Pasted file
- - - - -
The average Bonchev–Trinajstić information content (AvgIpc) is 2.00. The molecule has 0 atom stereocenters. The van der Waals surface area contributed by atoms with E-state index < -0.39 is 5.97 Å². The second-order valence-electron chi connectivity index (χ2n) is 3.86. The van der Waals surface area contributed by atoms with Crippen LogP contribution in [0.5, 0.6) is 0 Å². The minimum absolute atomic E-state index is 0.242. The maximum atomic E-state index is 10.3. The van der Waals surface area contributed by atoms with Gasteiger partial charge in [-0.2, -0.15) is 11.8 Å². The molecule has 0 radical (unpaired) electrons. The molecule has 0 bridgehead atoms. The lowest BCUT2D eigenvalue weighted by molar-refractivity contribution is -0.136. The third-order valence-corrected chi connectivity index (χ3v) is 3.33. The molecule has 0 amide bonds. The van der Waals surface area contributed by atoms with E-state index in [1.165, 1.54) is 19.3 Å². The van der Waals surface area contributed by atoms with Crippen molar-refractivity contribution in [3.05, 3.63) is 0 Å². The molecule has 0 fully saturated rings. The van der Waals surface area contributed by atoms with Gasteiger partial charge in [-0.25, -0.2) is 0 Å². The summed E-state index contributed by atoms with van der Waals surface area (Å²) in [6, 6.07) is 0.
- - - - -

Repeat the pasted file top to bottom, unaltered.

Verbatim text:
The average Bonchev–Trinajstić information content (AvgIpc) is 2.00. The molecule has 0 atom stereocenters. The van der Waals surface area contributed by atoms with E-state index < -0.39 is 5.97 Å². The second-order valence-electron chi connectivity index (χ2n) is 3.86. The van der Waals surface area contributed by atoms with Crippen LogP contribution in [0.5, 0.6) is 0 Å². The minimum absolute atomic E-state index is 0.242. The maximum atomic E-state index is 10.3. The van der Waals surface area contributed by atoms with Gasteiger partial charge in [-0.2, -0.15) is 11.8 Å². The molecule has 0 radical (unpaired) electrons. The molecule has 0 bridgehead atoms. The lowest BCUT2D eigenvalue weighted by molar-refractivity contribution is -0.136. The third-order valence-corrected chi connectivity index (χ3v) is 3.33. The molecule has 0 amide bonds. The van der Waals surface area contributed by atoms with E-state index in [1.165, 1.54) is 19.3 Å². The van der Waals surface area contributed by atoms with Crippen molar-refractivity contribution in [3.05, 3.63) is 0 Å². The molecule has 0 fully saturated rings. The van der Waals surface area contributed by atoms with Gasteiger partial charge in [-0.25, -0.2) is 0 Å². The summed E-state index contributed by atoms with van der Waals surface area (Å²) in [6, 6.07) is 0.